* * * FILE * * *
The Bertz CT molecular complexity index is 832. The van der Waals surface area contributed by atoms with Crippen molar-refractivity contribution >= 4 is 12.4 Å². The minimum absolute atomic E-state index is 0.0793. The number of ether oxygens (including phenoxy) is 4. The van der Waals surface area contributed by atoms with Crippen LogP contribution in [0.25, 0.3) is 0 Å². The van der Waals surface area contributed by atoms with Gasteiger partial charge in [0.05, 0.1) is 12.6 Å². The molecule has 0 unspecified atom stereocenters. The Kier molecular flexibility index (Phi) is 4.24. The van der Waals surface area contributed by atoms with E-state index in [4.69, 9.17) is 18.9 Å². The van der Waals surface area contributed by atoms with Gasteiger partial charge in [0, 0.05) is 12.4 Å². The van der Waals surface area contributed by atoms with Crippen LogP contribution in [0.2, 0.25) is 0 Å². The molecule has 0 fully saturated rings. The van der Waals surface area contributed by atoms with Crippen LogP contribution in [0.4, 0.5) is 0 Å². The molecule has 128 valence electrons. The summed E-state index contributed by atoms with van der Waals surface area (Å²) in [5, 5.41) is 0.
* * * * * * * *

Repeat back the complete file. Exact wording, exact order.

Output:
The Bertz CT molecular complexity index is 832. The van der Waals surface area contributed by atoms with Crippen molar-refractivity contribution >= 4 is 12.4 Å². The minimum absolute atomic E-state index is 0.0793. The number of ether oxygens (including phenoxy) is 4. The van der Waals surface area contributed by atoms with Crippen LogP contribution in [0.25, 0.3) is 0 Å². The van der Waals surface area contributed by atoms with Gasteiger partial charge in [0.05, 0.1) is 12.6 Å². The molecule has 0 unspecified atom stereocenters. The Kier molecular flexibility index (Phi) is 4.24. The van der Waals surface area contributed by atoms with E-state index in [4.69, 9.17) is 18.9 Å². The van der Waals surface area contributed by atoms with Gasteiger partial charge in [0, 0.05) is 12.4 Å². The van der Waals surface area contributed by atoms with Crippen LogP contribution in [0.2, 0.25) is 0 Å². The molecule has 0 fully saturated rings. The van der Waals surface area contributed by atoms with Crippen LogP contribution in [0.4, 0.5) is 0 Å². The molecule has 128 valence electrons. The summed E-state index contributed by atoms with van der Waals surface area (Å²) in [5, 5.41) is 0.